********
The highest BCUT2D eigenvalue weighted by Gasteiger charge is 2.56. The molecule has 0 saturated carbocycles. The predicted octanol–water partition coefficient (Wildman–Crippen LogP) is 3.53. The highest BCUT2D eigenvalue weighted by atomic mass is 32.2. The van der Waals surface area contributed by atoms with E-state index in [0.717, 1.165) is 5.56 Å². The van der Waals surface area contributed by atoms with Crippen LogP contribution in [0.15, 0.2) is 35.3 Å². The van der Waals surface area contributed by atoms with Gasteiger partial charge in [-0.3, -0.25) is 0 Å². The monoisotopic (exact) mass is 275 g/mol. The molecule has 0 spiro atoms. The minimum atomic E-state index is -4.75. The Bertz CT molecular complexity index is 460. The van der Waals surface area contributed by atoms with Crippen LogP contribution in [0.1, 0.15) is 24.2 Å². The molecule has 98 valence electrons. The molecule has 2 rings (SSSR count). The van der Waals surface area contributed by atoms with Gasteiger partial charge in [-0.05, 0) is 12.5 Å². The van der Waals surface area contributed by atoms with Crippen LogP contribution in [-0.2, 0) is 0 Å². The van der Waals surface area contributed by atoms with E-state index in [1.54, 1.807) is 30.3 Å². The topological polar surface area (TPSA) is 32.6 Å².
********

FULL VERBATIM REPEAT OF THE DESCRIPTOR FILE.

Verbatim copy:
The highest BCUT2D eigenvalue weighted by Gasteiger charge is 2.56. The molecule has 0 saturated carbocycles. The predicted octanol–water partition coefficient (Wildman–Crippen LogP) is 3.53. The highest BCUT2D eigenvalue weighted by atomic mass is 32.2. The van der Waals surface area contributed by atoms with E-state index in [0.717, 1.165) is 5.56 Å². The van der Waals surface area contributed by atoms with Crippen LogP contribution in [0.15, 0.2) is 35.3 Å². The van der Waals surface area contributed by atoms with Gasteiger partial charge in [-0.3, -0.25) is 0 Å². The monoisotopic (exact) mass is 275 g/mol. The molecule has 0 spiro atoms. The minimum atomic E-state index is -4.75. The Bertz CT molecular complexity index is 460. The van der Waals surface area contributed by atoms with Crippen LogP contribution in [0.1, 0.15) is 24.2 Å². The molecule has 98 valence electrons. The molecule has 2 rings (SSSR count). The van der Waals surface area contributed by atoms with Gasteiger partial charge in [-0.05, 0) is 12.5 Å². The van der Waals surface area contributed by atoms with Crippen LogP contribution in [-0.2, 0) is 0 Å². The van der Waals surface area contributed by atoms with E-state index in [1.54, 1.807) is 30.3 Å². The topological polar surface area (TPSA) is 32.6 Å².